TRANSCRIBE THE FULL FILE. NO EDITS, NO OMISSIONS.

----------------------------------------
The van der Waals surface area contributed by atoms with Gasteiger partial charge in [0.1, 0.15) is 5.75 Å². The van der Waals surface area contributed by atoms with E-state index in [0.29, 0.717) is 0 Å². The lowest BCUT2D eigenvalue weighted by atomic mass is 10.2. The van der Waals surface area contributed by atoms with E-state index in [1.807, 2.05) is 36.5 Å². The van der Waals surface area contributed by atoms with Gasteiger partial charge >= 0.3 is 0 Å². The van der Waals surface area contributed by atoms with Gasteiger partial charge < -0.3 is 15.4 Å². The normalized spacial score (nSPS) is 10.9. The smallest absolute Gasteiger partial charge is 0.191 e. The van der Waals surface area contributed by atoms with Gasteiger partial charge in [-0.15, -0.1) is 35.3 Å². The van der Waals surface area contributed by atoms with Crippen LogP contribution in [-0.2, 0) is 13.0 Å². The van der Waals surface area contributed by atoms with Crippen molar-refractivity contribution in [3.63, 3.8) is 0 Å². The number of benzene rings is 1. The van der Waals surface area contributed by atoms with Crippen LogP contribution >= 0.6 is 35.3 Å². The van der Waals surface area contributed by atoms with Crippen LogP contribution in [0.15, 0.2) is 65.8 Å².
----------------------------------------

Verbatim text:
The van der Waals surface area contributed by atoms with Gasteiger partial charge in [0.1, 0.15) is 5.75 Å². The van der Waals surface area contributed by atoms with E-state index in [0.29, 0.717) is 0 Å². The lowest BCUT2D eigenvalue weighted by atomic mass is 10.2. The van der Waals surface area contributed by atoms with E-state index in [1.807, 2.05) is 36.5 Å². The van der Waals surface area contributed by atoms with Gasteiger partial charge >= 0.3 is 0 Å². The van der Waals surface area contributed by atoms with Gasteiger partial charge < -0.3 is 15.4 Å². The normalized spacial score (nSPS) is 10.9. The smallest absolute Gasteiger partial charge is 0.191 e. The van der Waals surface area contributed by atoms with Gasteiger partial charge in [-0.15, -0.1) is 35.3 Å². The van der Waals surface area contributed by atoms with Crippen LogP contribution in [-0.2, 0) is 13.0 Å². The van der Waals surface area contributed by atoms with Crippen molar-refractivity contribution in [3.63, 3.8) is 0 Å². The number of benzene rings is 1. The van der Waals surface area contributed by atoms with Crippen LogP contribution >= 0.6 is 35.3 Å². The van der Waals surface area contributed by atoms with Crippen LogP contribution in [0.15, 0.2) is 65.8 Å².